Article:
The second issue of the year has dropped at Heroic Fantasy Quarterly, featuring three stories (2 shorts and 1 novelette) and three poems. And it’s an issue that definitely walks a fine line between darkness and hope, between violence and justice. The stories feature characters who are struggling with their choices, their paths. For many of them, they want to reach a place beyond the corruption that is holding them down, that is hurting them and those around them. For some of them, this means taking arms against a sea of trouble, and for others it means striving to consume and become that sea of trouble. But whether trying to break down or co-opt corruption and injustice, the stories show how close the two can be, and what might tip people toward one or the other. It’s a very strong issue of fantasy short stories and poetry, and it’s time to get to the reviews!

Art by Jereme Peabody

Wednesday, May 23, 2018

Quick Sips - Uncanny #22 [June stuff]

The May fiction and poetry from Uncanny Magazine has something of a yearning quality to me. The pieces deal with desire, and with longing, and with reaching both backwards in time and forward. Memory and comfort, lust and power all mix and mingle here with characters who want to find something that seems to be missing in their lives, some vital spark that can’t seem to light in the environment they find themselves in. So they must move, or seek aid, or change their environments to better suit their needs. The stories are on the short side, the poetry very concerned with myth and women, and the issue as a whole is a wonderful way to usher in the arrival of warmer weather. Let’s get to the reviews!

Art by Julie Dillon

Tuesday, May 22, 2018

Quick Sips - Beneath Ceaseless Skies #251

It’s a rather quick issue of Beneath Ceaseless Skies, with two stories linked in a way by their length (neither of them over 2500 words, which is unusual for the publication). But it lends both stories a sort of impact, and a feeling of anticipation. In the first, that means having to wait for the results of a very important test. In the second, that means having to wait for the results of a very important confrontation. In both, there are certain indications that might guide readers otwards guessing what happens next, but both times it’s left up in the air what _actually_ transpires after the final stories end. What it is certain is that both look at characters struggling to solve tricky problems, ones where they have been made culpable of a misstep and are desperate to find a way forward. So yeah, to the reviews!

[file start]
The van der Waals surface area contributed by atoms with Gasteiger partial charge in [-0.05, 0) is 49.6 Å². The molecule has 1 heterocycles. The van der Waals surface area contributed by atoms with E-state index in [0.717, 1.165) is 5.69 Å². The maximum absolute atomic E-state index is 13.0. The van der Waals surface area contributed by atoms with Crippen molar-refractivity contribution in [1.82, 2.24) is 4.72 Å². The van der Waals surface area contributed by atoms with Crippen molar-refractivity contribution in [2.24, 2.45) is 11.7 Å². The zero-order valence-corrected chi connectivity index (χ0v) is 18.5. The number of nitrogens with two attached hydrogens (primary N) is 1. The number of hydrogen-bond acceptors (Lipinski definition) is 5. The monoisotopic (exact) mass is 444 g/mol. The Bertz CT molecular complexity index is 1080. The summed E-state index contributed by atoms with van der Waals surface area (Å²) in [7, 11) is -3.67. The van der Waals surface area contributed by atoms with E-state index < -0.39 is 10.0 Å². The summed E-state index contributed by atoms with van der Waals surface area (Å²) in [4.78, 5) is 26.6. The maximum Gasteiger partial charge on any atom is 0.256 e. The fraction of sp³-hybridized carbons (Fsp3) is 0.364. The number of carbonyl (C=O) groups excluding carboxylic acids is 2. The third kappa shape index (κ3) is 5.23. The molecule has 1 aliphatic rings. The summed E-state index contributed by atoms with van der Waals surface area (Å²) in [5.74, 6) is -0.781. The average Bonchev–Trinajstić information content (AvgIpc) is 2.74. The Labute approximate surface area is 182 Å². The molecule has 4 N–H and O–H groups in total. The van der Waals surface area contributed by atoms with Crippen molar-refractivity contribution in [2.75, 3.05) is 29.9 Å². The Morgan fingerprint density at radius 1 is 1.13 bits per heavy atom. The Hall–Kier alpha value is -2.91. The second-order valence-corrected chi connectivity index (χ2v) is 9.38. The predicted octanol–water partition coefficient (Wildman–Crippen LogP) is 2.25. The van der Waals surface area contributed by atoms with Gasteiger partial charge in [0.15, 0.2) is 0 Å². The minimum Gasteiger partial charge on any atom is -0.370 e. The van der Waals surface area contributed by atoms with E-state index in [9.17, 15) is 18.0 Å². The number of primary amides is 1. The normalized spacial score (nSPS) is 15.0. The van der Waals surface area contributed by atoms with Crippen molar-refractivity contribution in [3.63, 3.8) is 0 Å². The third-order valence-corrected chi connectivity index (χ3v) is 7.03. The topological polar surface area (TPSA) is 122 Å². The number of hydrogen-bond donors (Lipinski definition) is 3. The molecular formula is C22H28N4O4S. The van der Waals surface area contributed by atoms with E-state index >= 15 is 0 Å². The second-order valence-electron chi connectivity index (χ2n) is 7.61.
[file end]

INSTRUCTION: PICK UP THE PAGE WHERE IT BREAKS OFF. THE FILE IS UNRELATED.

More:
Art by Jereme Peabody

Monday, May 21, 2018

Quick Sips - Shimmer #43 [May stuff]

It’s a rather dark May for Shimmer Magazine, with two original stories that explore the idea of home, sacrifice, pain, and death. Of course, for those similarities, the stories themselves are very different, the first a contemporary fantasy with Norse gods, sex, and cycles of abuse while the second is a science fiction story about distance, longing, and the annihilation of self when confronted with the alien. Both feature people reaching to reconnect with something that seems to have changed in their absence. When, really, what’s changed is them, and the nostalgic vision of their homes that have got them through so much ends up being not enough when it’s finally reached. These are two beautiful stories, so let’s get right to the reviews!

Art by Sandro Castelli

Friday, May 18, 2018

Quick Sips - Strange Horizons 05/07/2018 & 05/14/2018

Strange Horizons launches into May with two stories and three poems (hey, bonus poem!) that deal with myth and pain and narratives. That trace the ways that people struggle and push back against the weight of inertia and tradition. The way that people need to struggle and push back against the ways in which abuses and harms are accepted and passed down. Because without standing up to them, without fighting to make things better, the world slides into a very dark, very violent place. The stories find characters trying to change things, trying to invent new ways of thinking and acting in order to face the increasingly dire state of things. It’s a strong collection of works, and I’ll get right to the reviews!

Thursday, May 17, 2018

Quick Sips - Clarkesworld #140

May finds Clarkesworld back down to four original releases, though the word count still tops out around 40k of new work. Two short stories, a novelette, and a novella make for a weighty issue, which to me swirls around fate, injustice, time, and struggle. In each, characters push against the frustrations of a world that doesn’t really live up to their expectations. They are let down, hurt, perhaps even nearly destroyed, and in the face of that it might be easy to embrace bitterness, despair, and violence. And yet the characters here mostly just want to be happy, to find ways to survive and maybe work to fill the holes inside themselves. It’s a wrenching, often difficult issue, and I’m going to get right to the reviews!

Art by Arthur Haas

Wednesday, May 16, 2018

X Marks the Story - May 2018

It's that time again! Let's search for some speculative treasure this month with another 6 spotlighted stories. The post is live at The Book Smugglers now, so go check it out! For those wanting just a taste, the list of the main stories is below.

“Logistics”,  A.J. Fitzwater (published in Clarkesworld #139, April 2018)

“Murders Fell From Our Wombs”, Tlotlo Tsamaase (published in Apex #107, April 2018)

“Into the Gray”, Margaret Killjoy (published at, April 2018)
“A Most Elegant Solution”, M. Darusha Wehm (published at Motherboard’s Terraform, April 2018)
“Origami Angels”, Derek Lubangakene (published in Omenana #11, April 2018)
“Silence in Blue Glass”, Margaret Ronald (published in Beneath Ceaseless Skies #250, May 2018)